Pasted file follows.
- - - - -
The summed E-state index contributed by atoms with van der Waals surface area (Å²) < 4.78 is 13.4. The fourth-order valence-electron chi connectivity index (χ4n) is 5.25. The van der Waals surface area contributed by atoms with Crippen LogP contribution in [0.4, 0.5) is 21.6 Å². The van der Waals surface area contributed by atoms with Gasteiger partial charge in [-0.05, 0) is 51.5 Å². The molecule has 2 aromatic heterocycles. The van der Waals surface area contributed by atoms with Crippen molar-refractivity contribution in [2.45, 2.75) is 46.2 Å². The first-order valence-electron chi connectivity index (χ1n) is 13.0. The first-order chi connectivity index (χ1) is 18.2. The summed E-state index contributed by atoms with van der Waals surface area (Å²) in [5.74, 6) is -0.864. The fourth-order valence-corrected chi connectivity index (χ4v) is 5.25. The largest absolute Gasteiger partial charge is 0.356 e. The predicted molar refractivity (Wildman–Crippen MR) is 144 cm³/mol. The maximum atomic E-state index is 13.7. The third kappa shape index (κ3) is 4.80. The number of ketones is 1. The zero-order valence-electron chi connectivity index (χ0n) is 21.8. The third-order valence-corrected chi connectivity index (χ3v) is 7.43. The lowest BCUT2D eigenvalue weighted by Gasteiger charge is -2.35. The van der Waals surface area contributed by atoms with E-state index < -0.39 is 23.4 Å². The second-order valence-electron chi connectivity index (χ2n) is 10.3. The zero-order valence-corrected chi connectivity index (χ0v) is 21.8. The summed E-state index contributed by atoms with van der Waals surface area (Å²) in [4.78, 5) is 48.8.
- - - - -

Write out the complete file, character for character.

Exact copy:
The summed E-state index contributed by atoms with van der Waals surface area (Å²) < 4.78 is 13.4. The fourth-order valence-electron chi connectivity index (χ4n) is 5.25. The van der Waals surface area contributed by atoms with Crippen LogP contribution in [0.4, 0.5) is 21.6 Å². The van der Waals surface area contributed by atoms with Gasteiger partial charge in [-0.05, 0) is 51.5 Å². The molecule has 2 aromatic heterocycles. The van der Waals surface area contributed by atoms with Crippen molar-refractivity contribution in [2.45, 2.75) is 46.2 Å². The first-order valence-electron chi connectivity index (χ1n) is 13.0. The first-order chi connectivity index (χ1) is 18.2. The summed E-state index contributed by atoms with van der Waals surface area (Å²) in [5.74, 6) is -0.864. The fourth-order valence-corrected chi connectivity index (χ4v) is 5.25. The largest absolute Gasteiger partial charge is 0.356 e. The predicted molar refractivity (Wildman–Crippen MR) is 144 cm³/mol. The maximum atomic E-state index is 13.7. The third kappa shape index (κ3) is 4.80. The number of ketones is 1. The zero-order valence-electron chi connectivity index (χ0n) is 21.8. The third-order valence-corrected chi connectivity index (χ3v) is 7.43. The lowest BCUT2D eigenvalue weighted by Gasteiger charge is -2.35. The van der Waals surface area contributed by atoms with E-state index < -0.39 is 23.4 Å². The second-order valence-electron chi connectivity index (χ2n) is 10.3. The zero-order valence-corrected chi connectivity index (χ0v) is 21.8. The summed E-state index contributed by atoms with van der Waals surface area (Å²) in [4.78, 5) is 48.8.